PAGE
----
Benedict XVI says the world is at a crossroads between great promise for the future and the breakdown of the foundations of society, and Christians are called to give witness of their hope in this context.

The Pope affirmed this to a crowd of over 45,000 who gathered in Washington Nationals stadium on 17th April 2008 for the Papal Mass.

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In the exercise of my ministry as the Successor of Peter, I have come to America to confirm you, my brothers and sisters, in the faith of the Apostles (cf. Lk 22:32). I have come to proclaim anew, as Peter proclaimed on the day of Pentecost, that Jesus Christ is Lord and Messiah, risen from the dead, seated in glory at the right hand of the Father, and established as judge of the living and the dead (cf. Acts 2:14ff.). I have come to repeat the Apostle’s urgent call to conversion and the forgiveness of sins, and to implore from the Lord a new outpouring of the Holy Spirit upon the Church in this country. As we have heard throughout this Easter season, the Church was born of the Spirits gift of repentance and faith in the risen Lord. In every age she is impelled by the same Spirit to bring to men and women of every race, language and people (cf. Rev 5:9) the good news of our reconciliation with God in Christ.
Pope Benedict XVI

Who can deny that the present moment is a crossroads, not only for the Church in America but also for society as a whole? It is a time of great promise, as we see the human family in many ways drawing closer together and becoming ever more interdependent. Yet at the same time we see clear signs of a disturbing breakdown in the very foundations of society: signs of alienation, anger and polarization on the part of many of our contemporaries; increased violence; a weakening of the moral sense; a coarsening of social relations; and a growing forgetfulness of God.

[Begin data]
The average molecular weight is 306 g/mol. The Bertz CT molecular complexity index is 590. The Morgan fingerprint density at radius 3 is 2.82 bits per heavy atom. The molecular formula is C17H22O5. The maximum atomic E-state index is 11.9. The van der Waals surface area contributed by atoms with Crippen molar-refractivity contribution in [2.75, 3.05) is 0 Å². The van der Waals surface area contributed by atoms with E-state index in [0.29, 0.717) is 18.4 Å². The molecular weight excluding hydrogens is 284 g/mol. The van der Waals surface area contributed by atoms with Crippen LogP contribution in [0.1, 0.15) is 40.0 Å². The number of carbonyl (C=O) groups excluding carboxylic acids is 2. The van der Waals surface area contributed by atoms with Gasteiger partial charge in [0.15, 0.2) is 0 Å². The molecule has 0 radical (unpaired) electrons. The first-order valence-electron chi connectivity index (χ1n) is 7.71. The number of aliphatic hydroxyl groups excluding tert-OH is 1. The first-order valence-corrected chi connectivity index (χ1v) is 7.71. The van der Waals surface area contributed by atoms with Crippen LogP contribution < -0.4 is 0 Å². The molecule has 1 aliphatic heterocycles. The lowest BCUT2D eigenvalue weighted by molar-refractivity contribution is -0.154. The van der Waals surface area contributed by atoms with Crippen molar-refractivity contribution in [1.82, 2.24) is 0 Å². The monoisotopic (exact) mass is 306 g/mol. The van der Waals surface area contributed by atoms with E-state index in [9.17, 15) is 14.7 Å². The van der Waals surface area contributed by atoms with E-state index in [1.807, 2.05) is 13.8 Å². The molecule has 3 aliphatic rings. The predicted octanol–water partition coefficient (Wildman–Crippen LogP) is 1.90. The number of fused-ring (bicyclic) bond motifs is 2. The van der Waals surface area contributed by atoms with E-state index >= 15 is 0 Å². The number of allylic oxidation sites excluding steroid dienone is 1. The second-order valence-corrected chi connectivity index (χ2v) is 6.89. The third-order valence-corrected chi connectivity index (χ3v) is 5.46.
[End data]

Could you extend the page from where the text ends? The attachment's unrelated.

Pope Benedict XVI

Noting the 200th anniversary being marked by the first U.S. diocese, Baltimore, the Pontiff added, “The Church in America can rightfully praise the accomplishment of past generations in bringing together widely differing immigrant groups within the unity of the Catholic faith and in a common commitment to the spread of the Gospel.”

“The Church in the United States is now called to look to the future,” he said, “firmly grounded in the faith passed on by previous generations, and ready to meet new challenges — challenges no less demanding than those faced by your forebears — with the hope born of God’s love, poured into our hearts by the Holy Spirit.”


Dear friends, my visit to the United States is meant to be a witness to Christ our Hope . Americans have always been a people of hope: your ancestors came to this country with the expectation of finding new freedom and opportunity, while the vastness of the unexplored wilderness inspired in them the hope of being able to start completely anew, building a new nation on new foundations. To be sure, this promise was not experienced by all the inhabitants of this land; one thinks of the injustices endured by the native American peoples and by those brought here forcibly from Africa as slaves. Yet hope, hope for the future, is very much a part of the American character. And the Christian virtue of hope the hope poured into our hearts by the Holy Spirit, the hope which supernaturally purifies and corrects our aspirations by focusing them on the Lord and his saving plan that hope has also marked, and continues to mark, the life of the Catholic community in this country.
Pope Benedict XVI

Benedict XVI encouraged the faithful in an “unceasing missionary outreach,” saying that he prays that “this significant anniversary in the life of the Church in the United States, and the presence of the Successor of Peter in your midst, will be an occasion for all Catholics to reaffirm their unity in the apostolic faith, to offer their contemporaries a convincing account of the hope which inspires them and to be renewed in missionary zeal for the extension of God’s Kingdom.”